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ARS Home » Southeast Area » Tifton, Georgia » Southeast Watershed Research » Research » Publications at this Location » Publication #225653

Title: Metolachlor and Tillage Impacts on Microbial Dynamics During a Cotton Growing Season

item White, Paul
item Potter, Thomas
item Strickland, Timothy - Tim

Submitted to: American Society of Agronomy Meetings
Publication Type: Abstract Only
Publication Acceptance Date: 5/1/2008
Publication Date: 10/1/2008
Citation: White Jr, P.M., Potter, T.L., Strickland, T.C. 2008. Metolachlor and Tillage Impacts on Microbial Dynamics During a Cotton Growing Season. American Society of Agronomy Meetings October 5-9, 2008, Madison, Wisconsin. {CD-ROM}.

Interpretive Summary:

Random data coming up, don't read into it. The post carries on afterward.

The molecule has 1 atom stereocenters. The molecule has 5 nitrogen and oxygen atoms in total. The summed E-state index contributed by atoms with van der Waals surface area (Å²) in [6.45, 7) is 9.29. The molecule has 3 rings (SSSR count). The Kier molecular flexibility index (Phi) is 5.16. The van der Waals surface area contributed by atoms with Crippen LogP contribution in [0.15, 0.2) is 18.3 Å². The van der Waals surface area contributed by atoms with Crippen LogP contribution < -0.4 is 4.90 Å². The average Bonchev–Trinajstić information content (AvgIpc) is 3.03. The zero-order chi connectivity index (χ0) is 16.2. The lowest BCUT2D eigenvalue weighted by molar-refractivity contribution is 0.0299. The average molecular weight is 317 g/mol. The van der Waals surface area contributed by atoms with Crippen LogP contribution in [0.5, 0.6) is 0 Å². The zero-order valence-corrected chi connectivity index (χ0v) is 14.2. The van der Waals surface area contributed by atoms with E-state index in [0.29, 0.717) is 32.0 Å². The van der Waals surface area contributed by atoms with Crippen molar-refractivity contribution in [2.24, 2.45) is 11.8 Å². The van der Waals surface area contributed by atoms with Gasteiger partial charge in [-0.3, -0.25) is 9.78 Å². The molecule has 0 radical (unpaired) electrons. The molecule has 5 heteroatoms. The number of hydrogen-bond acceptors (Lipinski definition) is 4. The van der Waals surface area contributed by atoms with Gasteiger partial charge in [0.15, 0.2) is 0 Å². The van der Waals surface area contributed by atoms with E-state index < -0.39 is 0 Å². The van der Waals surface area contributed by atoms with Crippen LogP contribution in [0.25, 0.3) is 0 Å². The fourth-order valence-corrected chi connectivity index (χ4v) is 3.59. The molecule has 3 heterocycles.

Technical Abstract: The benefits of conservation tillage including reduced erosion and runoff and increased soil organic carbon (OC) are well documented. However, relatively little is known about the interactive effects on soil pesticide dissipation and microbial ecology. A field study was conducted in 2007 which examined dissipation of the herbicide metolachlor and soil microbial biomass and composition dynamics in a cotton (Gossypium hirsutum) field as a function of tillage (strip- or conventional) and herbicide formulation (novel organoclay-based or a commercial generic product). The tillage practices have been in place since 1999. Soil samples were collected at 0-2 and 2-8 cm depths at regular intervals during the growing season (May to September) and tested for metolachlor and selected degradates, soil organic carbon and nitrogen, and microbial biomass and composition – by phospholipid fatty acid methyl ester (PLFA) analysis. Strip-till (ST) soil OC, 9.0 g kg-1 was significantly greater than CT soil OC, 8.1 g kg-1. During the study active microbial biomass decreased at the surface (0-2 cm) from initially > 50 to < 10 nmol PLFA g-1 soil in both tillages. Below the surface (2-8 cm) CT had higher biomass across time, as compared to ST, with values of 25 and 15 nmol PLFA g-1 soil, respectively. A metolachlor formulation impact was indicated in the in 0-2 surface zone samples. The PLFA mole percent for gram positive bacteria and fungi, with clay-based and generic product was 36 and 31, and 26 and 30%, respectively. But these differences did not impact metolachlor dissipation kinetics. In all cases soil half-lives were about 7 days. Data indicate that pesticide formulation and tillage are important regulators of microbial biomass and community composition but overall impacts on dissipation kinetics may be small.